Natural Law in the Spiritual World
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Product Details

Natural Law in the Spiritual World is a collection of essays not originally intended for publication but rather to help the writer get things clear in his own mind. Henry Drummond attempts to describe various spiritual phenomena in terms of "natural law," which may be rationally understood.

About the Author

Henry Drummond, (1851-1897), was born into a family that was deeply committed to the principles of the Free Church of Scotland, Drummond studied classics and English at Edinburgh University in 1866 but never received a degree. In 1870 he entered the theological college of the Free Church in Edinburgh and later spent one semester as a student at Tubingen University in Germany.

In the fall of 1873 Drummond assisted with Dwight L. Moody and Ira D. Sankey's first evangelistic meetings in Britain. When he followed up their work in 1874 and 1875, he became known as a gifted speaker in his own right. He wrote a meditation on 1 Corinthians 13 in 1874, The Greatest Thing in the World, which continues to be reprinted today. Returning to academic life in 1877, Drummond became a lecturer in natural science at the Free Church College in Glasgow. He assisted Moody once more in 1882. In 1883 Drummond published a book that made him famous, Natural Law in the Spiritual World. The work was extremely popular and within five years seventy thousand copies had been sold.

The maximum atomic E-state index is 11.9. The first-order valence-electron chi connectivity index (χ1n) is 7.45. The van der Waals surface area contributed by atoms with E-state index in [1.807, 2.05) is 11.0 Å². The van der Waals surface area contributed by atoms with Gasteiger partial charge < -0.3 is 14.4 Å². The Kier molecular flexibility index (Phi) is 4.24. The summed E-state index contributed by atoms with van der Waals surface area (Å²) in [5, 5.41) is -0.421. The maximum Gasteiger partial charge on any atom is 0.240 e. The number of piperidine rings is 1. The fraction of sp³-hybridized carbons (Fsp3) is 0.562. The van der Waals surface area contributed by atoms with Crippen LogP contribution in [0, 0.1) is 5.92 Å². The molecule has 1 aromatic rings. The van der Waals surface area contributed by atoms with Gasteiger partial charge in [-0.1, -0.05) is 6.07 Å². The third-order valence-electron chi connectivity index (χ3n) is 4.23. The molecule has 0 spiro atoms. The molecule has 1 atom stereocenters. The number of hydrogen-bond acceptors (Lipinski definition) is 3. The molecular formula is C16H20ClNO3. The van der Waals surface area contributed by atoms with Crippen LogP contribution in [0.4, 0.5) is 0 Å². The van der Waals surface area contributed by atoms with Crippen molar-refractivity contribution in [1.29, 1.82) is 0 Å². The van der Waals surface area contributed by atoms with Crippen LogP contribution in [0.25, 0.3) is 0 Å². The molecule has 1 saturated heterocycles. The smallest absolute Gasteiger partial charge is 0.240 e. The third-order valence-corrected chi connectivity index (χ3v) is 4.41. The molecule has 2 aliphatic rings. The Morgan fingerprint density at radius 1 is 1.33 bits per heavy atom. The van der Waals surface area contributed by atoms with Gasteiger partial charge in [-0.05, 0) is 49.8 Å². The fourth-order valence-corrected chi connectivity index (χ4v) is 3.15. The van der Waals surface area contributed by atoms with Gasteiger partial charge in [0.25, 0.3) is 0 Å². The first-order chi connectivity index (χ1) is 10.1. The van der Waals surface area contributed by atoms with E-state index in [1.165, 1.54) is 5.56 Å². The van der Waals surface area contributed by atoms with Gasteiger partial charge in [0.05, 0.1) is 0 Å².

In 1883 and 1884 Drummond was in southern Africa to make a geological survey and on his return produced an official report as well as another popular book, Tropical Africa. In 1884 he was ordained and became professor of theology of the Free Church College in Glasgow. One of Drummond's later, significant books was The Ascent of Man, based on lectures he gave in Boston, Massachusetts, in 1890.

Endorsements

This is one of the most impressive and suggestive books on religion that we have read in a long time. No one who reads the papers entitled 'Biogenesis,' 'Degeneration,' 'Eternal Life,'and 'Classification,' to say nothing of the others in this volume, will fail to recognise in Mr. Drummond a new and powerful teacher; impressive, both from the scientific calmness and accuracy of his view of law, and from the deep religious earnestness with which he traces the working of law in the moral and spiritual sphere. We would most strongly commend his present volume to the attention of all who wish to see religious questions treated with wife knowledge and profound earnestness.
Spectator